Last year, we fretted as rainy season prevaricated. The wells dropped, the rains flirted and then hightailed it over the border to the ‘proper’ Amazon. Drought is too strong a word- we did have small floods and an unfordable Rupununi, but it was ‘enough’, not ‘plenty’. These are our two words for quantity here. “You got enough mosquitoes?” (frankly, one would be enough, so yes, I have enough mosquitoes). “Ple-e-e-enty plenty mangoes, they wastin’ in the yard”. So last year was not plenty plenty rain- not even one plenty. When we sang the song at school, “The coming of the May rains, the coming of the June rains, the coming of the July rains”, it sounded like a prayer.
Not this year. If last year’s rainy season was Hamlet, this year’s is Tybalt. Damn hasty. The May rains came in March. The August crop of mangoes is coming in now. Women tell me with glee that soon the air will be thick with kaboura flies, the Reepicheeps of the thorough biters. They speak with relish of flying ants, of “plenty mosquitoes” with gleeful emphasis. Trips to the well are disorientating: if I lose myself in the rhythm of hauling, when I come back to myself with a jolt I think I’m at the wrong well. It’s too wide and too reachable to be ours. The water is more than seven times as deep as it was in January. The worst drinking water shortage, ironically, comes when the wells get flooded. The water table runneth over; then it's a land table. Nor any drop to drink. Then the well becomes a Venetian street in Acqua Alta. Then we’ll start drinking the rainwater (if we can keep the cow slobber out of it).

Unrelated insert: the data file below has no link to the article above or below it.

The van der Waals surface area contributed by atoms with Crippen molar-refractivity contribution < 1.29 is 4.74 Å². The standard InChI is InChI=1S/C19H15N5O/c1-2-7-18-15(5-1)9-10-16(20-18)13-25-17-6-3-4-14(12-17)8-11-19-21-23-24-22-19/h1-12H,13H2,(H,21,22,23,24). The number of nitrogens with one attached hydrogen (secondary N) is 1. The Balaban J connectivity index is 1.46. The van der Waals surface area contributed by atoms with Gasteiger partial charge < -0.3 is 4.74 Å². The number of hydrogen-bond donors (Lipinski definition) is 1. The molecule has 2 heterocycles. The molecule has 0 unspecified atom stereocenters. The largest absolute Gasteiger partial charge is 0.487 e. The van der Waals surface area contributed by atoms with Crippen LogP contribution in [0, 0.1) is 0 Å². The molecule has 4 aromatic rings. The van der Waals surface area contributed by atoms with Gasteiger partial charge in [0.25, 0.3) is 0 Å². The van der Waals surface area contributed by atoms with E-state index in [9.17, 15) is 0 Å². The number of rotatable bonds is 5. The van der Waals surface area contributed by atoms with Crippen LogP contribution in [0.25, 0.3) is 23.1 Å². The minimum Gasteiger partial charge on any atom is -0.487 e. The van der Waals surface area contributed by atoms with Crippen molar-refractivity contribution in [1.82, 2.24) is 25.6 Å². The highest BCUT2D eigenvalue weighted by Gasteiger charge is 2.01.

It seems to me that the Wapishana language had two choices to make: a million words for rain, or just one. They have gone for the minimalist option- ‘wun(u)’ is used to mean water, rain, drinking water, a drink, and water levels in a creek or river.
Up to now, every time I comment on the rain, there is a chorus of knowing “You ain’t seen nothing yet!” jeers. I suspect by the coming of the July rains, we’ll have had the true experience of “ple-e-e-e-nty wun(u)” this time around. In a really heavy rainy season, the savannah ‘flood-up’ so badly that the ‘road’ is navigable only by boat, and whole plains are lake-bound as far as the eye can see. Vehicles trying to follow the line of the road get ‘stuck-up’ and only expert tractors or excessive patience can achieve anything.
Nights in bed listening to the soughing of the rain in the ite thatch are like nights at sea. In a heavy downfall a fine spray spatters on to the bed, diffused through the netting (there is no such thing as 100% inside here). The finest rain falls like snow; drifting, settling, shrugging at gravity before accepting downwardness. Nothing is to be seen except a shifting in the air, a trick of the eyeballs. Next comes the steady gentle rainfall; a low murmur of continuous sound, comforting, like the hiss of a wood stove. The patter rain is heavier, making paper-tickling noises as it hits the roof leaves. Then come the distinctest stages, splatter and batter. The final stage is the roar. At their loudest, the drops re-merge into one sound as they did at their quietest.
The ancient Israelites believed that heaven was above a giant reservoir of water, hovering over the sky. It feels like that here. If you’re inside, don’t try and put out buckets: get your valuables waterproofed, and then hunker down and wait for it to stop. If you are caught out, hope your coloured clothes don’t run. Be grateful for your nose which creates a little breathing umbrella for your face. Forget seeing; your eyes are brim-full of water. It hasn’t knocked me over yet, but I did once feel as though I was drowning. Suddenly the Wapishana single word for ‘rain’ and ‘water’ makes complete sense. When heaven’s giant water balloon bursts, it’s watering, not raining. It’s a single drop a whole world big.